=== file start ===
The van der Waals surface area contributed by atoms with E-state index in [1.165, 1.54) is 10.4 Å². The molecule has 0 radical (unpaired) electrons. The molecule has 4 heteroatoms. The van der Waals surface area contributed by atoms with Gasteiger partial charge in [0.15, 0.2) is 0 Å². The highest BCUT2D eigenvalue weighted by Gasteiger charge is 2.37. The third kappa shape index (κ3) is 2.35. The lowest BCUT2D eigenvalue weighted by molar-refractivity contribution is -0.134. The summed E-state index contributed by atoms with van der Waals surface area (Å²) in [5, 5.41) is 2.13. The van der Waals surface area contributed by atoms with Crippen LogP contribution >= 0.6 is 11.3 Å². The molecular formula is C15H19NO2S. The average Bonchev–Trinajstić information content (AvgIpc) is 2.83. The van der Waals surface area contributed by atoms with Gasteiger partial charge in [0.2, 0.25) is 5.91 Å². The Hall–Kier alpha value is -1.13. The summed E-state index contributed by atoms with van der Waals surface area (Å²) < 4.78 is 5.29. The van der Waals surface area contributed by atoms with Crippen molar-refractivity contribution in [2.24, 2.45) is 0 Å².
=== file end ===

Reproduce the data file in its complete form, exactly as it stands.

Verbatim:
The van der Waals surface area contributed by atoms with E-state index in [1.165, 1.54) is 10.4 Å². The molecule has 0 radical (unpaired) electrons. The molecule has 4 heteroatoms. The van der Waals surface area contributed by atoms with Gasteiger partial charge in [0.15, 0.2) is 0 Å². The highest BCUT2D eigenvalue weighted by Gasteiger charge is 2.37. The third kappa shape index (κ3) is 2.35. The lowest BCUT2D eigenvalue weighted by molar-refractivity contribution is -0.134. The summed E-state index contributed by atoms with van der Waals surface area (Å²) in [5, 5.41) is 2.13. The van der Waals surface area contributed by atoms with Crippen LogP contribution >= 0.6 is 11.3 Å². The molecular formula is C15H19NO2S. The average Bonchev–Trinajstić information content (AvgIpc) is 2.83. The van der Waals surface area contributed by atoms with Gasteiger partial charge in [0.2, 0.25) is 5.91 Å². The Hall–Kier alpha value is -1.13. The summed E-state index contributed by atoms with van der Waals surface area (Å²) < 4.78 is 5.29. The van der Waals surface area contributed by atoms with Crippen molar-refractivity contribution in [2.24, 2.45) is 0 Å².